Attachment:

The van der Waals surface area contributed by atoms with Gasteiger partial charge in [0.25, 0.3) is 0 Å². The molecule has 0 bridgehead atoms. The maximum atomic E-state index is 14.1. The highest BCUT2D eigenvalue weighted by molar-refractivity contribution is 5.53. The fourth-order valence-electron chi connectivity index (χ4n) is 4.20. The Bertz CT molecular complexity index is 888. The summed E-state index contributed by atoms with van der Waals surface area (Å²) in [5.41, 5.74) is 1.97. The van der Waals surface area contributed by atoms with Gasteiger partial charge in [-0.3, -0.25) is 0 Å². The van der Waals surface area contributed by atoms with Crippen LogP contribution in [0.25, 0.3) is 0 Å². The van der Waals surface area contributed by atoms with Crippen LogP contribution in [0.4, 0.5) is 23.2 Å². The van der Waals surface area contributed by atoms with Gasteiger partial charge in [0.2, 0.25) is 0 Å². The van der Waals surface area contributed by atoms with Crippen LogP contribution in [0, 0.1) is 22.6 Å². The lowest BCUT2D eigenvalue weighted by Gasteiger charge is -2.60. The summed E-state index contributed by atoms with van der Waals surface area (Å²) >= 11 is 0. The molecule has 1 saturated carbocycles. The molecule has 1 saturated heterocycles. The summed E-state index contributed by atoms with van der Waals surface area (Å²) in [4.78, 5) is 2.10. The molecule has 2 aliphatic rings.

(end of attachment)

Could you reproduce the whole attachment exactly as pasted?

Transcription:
The van der Waals surface area contributed by atoms with Gasteiger partial charge in [0.25, 0.3) is 0 Å². The molecule has 0 bridgehead atoms. The maximum atomic E-state index is 14.1. The highest BCUT2D eigenvalue weighted by molar-refractivity contribution is 5.53. The fourth-order valence-electron chi connectivity index (χ4n) is 4.20. The Bertz CT molecular complexity index is 888. The summed E-state index contributed by atoms with van der Waals surface area (Å²) in [5.41, 5.74) is 1.97. The van der Waals surface area contributed by atoms with Gasteiger partial charge in [-0.3, -0.25) is 0 Å². The van der Waals surface area contributed by atoms with Crippen LogP contribution in [0.25, 0.3) is 0 Å². The van der Waals surface area contributed by atoms with Crippen LogP contribution in [0.4, 0.5) is 23.2 Å². The van der Waals surface area contributed by atoms with Gasteiger partial charge in [0.2, 0.25) is 0 Å². The van der Waals surface area contributed by atoms with Crippen LogP contribution in [0, 0.1) is 22.6 Å². The lowest BCUT2D eigenvalue weighted by Gasteiger charge is -2.60. The summed E-state index contributed by atoms with van der Waals surface area (Å²) >= 11 is 0. The molecule has 1 saturated carbocycles. The molecule has 1 saturated heterocycles. The summed E-state index contributed by atoms with van der Waals surface area (Å²) in [4.78, 5) is 2.10. The molecule has 2 aliphatic rings.